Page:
Reviewing Clinical Guideline Development Tools: Features and Characteristics
Journal article, Peer reviewed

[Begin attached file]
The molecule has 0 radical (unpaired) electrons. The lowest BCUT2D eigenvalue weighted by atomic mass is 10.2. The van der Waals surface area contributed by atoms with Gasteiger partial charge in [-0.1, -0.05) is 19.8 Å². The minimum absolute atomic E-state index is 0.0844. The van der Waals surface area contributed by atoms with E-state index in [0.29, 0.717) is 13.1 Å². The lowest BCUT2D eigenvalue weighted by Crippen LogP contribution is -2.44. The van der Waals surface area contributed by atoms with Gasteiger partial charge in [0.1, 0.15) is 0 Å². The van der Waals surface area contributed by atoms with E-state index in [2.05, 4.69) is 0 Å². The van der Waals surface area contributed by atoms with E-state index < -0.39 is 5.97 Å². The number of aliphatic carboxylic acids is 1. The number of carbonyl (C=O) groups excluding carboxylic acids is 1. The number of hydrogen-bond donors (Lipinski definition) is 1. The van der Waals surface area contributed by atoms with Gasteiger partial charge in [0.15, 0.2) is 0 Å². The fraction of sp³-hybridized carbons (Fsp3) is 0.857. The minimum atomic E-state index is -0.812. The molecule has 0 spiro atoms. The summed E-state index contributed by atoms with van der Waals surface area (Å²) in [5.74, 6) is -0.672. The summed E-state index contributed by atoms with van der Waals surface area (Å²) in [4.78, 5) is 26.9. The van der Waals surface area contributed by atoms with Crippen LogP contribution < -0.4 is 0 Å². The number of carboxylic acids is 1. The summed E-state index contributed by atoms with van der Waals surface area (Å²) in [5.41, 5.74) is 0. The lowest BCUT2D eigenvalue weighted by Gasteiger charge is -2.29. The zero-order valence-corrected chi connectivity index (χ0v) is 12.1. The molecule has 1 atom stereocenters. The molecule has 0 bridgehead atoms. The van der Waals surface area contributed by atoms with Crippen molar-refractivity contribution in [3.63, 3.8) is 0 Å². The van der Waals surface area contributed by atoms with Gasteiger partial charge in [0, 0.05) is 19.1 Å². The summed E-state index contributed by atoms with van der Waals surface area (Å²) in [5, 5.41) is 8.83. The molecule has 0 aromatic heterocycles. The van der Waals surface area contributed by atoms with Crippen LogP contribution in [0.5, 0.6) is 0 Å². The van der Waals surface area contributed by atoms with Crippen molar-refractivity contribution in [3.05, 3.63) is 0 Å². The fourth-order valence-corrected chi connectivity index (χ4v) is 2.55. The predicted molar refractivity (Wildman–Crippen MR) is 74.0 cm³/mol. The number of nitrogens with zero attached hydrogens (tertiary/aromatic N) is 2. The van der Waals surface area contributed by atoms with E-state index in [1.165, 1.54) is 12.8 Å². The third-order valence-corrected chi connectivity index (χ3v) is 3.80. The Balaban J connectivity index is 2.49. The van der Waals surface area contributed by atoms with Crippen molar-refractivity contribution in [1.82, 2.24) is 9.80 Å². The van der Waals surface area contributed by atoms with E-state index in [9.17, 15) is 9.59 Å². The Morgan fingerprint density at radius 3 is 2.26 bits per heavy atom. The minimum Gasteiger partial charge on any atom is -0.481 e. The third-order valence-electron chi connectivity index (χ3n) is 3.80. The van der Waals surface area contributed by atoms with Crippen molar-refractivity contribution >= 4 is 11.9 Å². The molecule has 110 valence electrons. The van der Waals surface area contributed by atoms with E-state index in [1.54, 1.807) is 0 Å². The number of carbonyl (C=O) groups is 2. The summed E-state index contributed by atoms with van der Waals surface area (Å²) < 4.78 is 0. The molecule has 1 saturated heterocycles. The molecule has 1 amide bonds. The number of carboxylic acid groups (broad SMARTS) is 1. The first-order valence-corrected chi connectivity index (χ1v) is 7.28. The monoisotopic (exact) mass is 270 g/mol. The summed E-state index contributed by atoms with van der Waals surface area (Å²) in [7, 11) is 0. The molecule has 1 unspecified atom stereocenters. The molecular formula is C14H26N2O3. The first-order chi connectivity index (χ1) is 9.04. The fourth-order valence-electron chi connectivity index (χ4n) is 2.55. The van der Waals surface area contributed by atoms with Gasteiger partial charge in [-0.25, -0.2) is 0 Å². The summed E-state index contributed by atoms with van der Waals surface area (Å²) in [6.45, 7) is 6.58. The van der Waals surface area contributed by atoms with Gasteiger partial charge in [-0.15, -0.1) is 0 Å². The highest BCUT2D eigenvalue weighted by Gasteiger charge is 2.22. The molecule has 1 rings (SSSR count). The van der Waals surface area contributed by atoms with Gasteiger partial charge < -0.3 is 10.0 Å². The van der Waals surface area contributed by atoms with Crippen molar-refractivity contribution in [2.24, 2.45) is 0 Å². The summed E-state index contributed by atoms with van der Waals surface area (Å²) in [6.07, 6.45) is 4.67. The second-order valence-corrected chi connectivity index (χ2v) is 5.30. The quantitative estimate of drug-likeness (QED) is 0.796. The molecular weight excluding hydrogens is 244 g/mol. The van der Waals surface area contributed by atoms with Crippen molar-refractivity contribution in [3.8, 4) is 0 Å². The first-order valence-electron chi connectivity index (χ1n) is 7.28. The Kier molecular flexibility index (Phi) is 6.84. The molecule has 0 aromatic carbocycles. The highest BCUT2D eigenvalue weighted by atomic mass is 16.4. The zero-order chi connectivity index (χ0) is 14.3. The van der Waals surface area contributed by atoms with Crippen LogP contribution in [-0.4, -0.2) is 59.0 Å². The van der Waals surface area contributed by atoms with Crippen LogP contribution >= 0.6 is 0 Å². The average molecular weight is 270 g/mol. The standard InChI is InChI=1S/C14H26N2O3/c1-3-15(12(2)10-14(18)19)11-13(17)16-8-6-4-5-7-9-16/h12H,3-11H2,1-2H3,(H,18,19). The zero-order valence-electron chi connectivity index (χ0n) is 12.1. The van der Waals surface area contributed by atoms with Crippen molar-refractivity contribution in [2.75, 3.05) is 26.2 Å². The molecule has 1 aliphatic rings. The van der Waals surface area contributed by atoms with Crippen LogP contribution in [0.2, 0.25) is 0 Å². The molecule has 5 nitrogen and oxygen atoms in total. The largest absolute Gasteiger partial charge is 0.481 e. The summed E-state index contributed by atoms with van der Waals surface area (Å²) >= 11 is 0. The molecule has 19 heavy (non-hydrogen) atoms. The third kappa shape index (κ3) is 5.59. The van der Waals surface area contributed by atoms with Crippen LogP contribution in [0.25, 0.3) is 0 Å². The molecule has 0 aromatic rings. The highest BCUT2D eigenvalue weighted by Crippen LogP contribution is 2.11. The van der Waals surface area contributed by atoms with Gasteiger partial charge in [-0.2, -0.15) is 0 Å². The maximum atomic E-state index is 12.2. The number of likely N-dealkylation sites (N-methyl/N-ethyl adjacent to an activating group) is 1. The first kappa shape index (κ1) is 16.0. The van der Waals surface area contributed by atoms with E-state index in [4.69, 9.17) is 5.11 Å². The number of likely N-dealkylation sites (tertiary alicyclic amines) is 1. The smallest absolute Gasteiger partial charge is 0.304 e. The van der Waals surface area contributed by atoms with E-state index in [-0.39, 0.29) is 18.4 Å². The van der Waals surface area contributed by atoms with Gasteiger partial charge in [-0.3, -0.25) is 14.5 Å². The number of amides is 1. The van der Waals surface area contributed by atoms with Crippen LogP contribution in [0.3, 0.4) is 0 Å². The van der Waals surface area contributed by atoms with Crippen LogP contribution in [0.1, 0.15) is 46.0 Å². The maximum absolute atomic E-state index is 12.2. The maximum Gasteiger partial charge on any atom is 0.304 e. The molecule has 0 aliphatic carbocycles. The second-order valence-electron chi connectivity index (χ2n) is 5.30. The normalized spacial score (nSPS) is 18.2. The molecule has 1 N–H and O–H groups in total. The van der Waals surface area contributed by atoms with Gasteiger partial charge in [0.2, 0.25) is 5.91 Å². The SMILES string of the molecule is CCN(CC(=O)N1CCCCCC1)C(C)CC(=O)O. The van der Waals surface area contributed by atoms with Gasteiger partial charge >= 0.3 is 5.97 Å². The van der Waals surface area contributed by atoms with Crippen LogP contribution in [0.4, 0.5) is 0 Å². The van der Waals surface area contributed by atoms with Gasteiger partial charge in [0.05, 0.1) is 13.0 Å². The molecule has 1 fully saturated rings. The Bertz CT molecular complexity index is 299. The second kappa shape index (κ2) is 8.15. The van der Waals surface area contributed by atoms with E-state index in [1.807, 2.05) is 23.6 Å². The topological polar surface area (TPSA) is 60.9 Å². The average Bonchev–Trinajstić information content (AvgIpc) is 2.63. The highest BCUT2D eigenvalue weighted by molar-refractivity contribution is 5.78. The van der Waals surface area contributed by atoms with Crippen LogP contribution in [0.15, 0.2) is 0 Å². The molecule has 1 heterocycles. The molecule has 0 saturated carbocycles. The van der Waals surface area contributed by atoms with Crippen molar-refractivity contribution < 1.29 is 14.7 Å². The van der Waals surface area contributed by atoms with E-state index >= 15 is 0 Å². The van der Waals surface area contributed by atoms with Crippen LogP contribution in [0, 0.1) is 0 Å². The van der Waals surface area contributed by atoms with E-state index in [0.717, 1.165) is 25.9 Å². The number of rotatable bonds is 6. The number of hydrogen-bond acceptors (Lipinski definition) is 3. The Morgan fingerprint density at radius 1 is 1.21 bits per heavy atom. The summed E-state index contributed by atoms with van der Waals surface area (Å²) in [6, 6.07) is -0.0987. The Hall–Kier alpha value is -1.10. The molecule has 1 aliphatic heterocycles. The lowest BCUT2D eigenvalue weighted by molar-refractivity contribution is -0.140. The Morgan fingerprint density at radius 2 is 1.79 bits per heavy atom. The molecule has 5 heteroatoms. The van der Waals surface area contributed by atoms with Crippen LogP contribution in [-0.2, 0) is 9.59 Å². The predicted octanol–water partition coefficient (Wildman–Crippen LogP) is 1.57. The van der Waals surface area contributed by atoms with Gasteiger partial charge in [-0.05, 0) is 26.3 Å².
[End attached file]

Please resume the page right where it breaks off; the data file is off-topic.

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Background To improve consistency and streamline development and publication of clinical guidelines (GL), there is a need for appropriate software support. We have found few specific tools for the actual authoring and maintaining of GLs, and correspondingly few analyses or reviews of GL development tool functionality. In order to assist GL developers in selecting and evaluating tools, this study tries to address the perceived gap by pursuing four goals: 1) identifying available tools, 2) reviewing a representative group of tools and their supported functionalities, 3) uncovering themes of features that the studied tools support, and 4) compare the selected tools with respect to the themes. Methods We conducted a literature search using PubMed and Google Scholar in order to find GL development tools (GDT). We also explored tools and Content Management Systems (CMS) used in representative organisations and international communities that develop and maintain GLs. By reading a selected representative group of five GL tool manuals, exploring tools hands-on, we uncovered 8 themes of features. All found tools were compared according to these themes in order to identify the level of functionality they offer to support the GL development and publishing process. In order to limit the scope, tools for designing computer-interpretable/executable GL are excluded. Results After finding 1552 published papers, contacting 7 organizations and international communities, we identified a total of 19 unique tools, of which 5 tools were selected as representative in this paper. We uncovered a total of 8 themes of features according to the identified functionalities that each tool provides. Four features were common among tools: Collaborative authoring process support, user access control, GL repository management, electronic publishing. We found that the GRADE methodology was supported by three of the reviewed tools, while only two tools support annotating GL with MeSH terms. We also identified that monitoring progress, reference management, Managing versions (version control), and Change control (tracking) were often the missing features. Conclusion The results can promote sector discussion and eventual agreement on important tool functionality. It may aid tool and GL developers towards more efficient, and effective, GL authoring.